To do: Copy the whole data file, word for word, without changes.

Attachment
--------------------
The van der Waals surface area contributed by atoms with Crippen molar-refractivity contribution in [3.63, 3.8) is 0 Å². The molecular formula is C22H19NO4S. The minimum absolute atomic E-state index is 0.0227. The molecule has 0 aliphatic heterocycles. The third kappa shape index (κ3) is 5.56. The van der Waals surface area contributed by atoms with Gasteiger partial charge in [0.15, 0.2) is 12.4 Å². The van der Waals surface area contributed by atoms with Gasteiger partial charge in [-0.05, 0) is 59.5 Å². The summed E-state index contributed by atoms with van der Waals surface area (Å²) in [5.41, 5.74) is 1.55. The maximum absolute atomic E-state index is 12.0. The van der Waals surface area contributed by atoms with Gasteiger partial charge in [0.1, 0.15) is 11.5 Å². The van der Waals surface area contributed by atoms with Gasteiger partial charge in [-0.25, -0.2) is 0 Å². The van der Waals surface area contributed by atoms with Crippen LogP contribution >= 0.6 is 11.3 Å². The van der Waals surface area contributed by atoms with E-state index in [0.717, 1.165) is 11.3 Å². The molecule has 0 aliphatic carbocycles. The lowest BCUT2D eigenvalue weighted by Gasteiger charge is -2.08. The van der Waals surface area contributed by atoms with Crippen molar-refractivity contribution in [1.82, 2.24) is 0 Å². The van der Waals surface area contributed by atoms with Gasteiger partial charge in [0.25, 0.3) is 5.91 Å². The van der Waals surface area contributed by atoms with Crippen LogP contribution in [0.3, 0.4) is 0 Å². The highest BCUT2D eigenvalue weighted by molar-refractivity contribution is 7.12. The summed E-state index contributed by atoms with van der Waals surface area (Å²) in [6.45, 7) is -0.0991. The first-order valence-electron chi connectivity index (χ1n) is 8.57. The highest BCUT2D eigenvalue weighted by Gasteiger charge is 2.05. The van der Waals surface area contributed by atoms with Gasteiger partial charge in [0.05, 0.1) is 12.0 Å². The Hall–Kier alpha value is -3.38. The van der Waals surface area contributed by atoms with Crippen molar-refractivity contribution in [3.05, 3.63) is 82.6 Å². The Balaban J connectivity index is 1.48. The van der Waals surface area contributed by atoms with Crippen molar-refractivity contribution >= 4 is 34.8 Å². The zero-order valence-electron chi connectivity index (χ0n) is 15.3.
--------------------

The van der Waals surface area contributed by atoms with Crippen molar-refractivity contribution in [3.63, 3.8) is 0 Å². The molecular formula is C22H19NO4S. The minimum absolute atomic E-state index is 0.0227. The molecule has 0 aliphatic heterocycles. The third kappa shape index (κ3) is 5.56. The van der Waals surface area contributed by atoms with Gasteiger partial charge in [0.15, 0.2) is 12.4 Å². The van der Waals surface area contributed by atoms with Gasteiger partial charge in [-0.05, 0) is 59.5 Å². The summed E-state index contributed by atoms with van der Waals surface area (Å²) in [5.41, 5.74) is 1.55. The maximum absolute atomic E-state index is 12.0. The van der Waals surface area contributed by atoms with Gasteiger partial charge in [0.1, 0.15) is 11.5 Å². The van der Waals surface area contributed by atoms with Gasteiger partial charge in [-0.25, -0.2) is 0 Å². The van der Waals surface area contributed by atoms with Crippen LogP contribution >= 0.6 is 11.3 Å². The van der Waals surface area contributed by atoms with E-state index in [0.717, 1.165) is 11.3 Å². The molecule has 0 aliphatic carbocycles. The lowest BCUT2D eigenvalue weighted by Gasteiger charge is -2.08. The van der Waals surface area contributed by atoms with Crippen molar-refractivity contribution in [1.82, 2.24) is 0 Å². The van der Waals surface area contributed by atoms with Gasteiger partial charge in [0.25, 0.3) is 5.91 Å². The van der Waals surface area contributed by atoms with Crippen LogP contribution in [0.3, 0.4) is 0 Å². The highest BCUT2D eigenvalue weighted by molar-refractivity contribution is 7.12. The summed E-state index contributed by atoms with van der Waals surface area (Å²) in [6.45, 7) is -0.0991. The first-order valence-electron chi connectivity index (χ1n) is 8.57. The highest BCUT2D eigenvalue weighted by Gasteiger charge is 2.05. The van der Waals surface area contributed by atoms with Gasteiger partial charge in [0.05, 0.1) is 12.0 Å². The Hall–Kier alpha value is -3.38. The van der Waals surface area contributed by atoms with Crippen molar-refractivity contribution in [3.05, 3.63) is 82.6 Å². The Balaban J connectivity index is 1.48. The van der Waals surface area contributed by atoms with Crippen molar-refractivity contribution >= 4 is 34.8 Å². The zero-order valence-electron chi connectivity index (χ0n) is 15.3.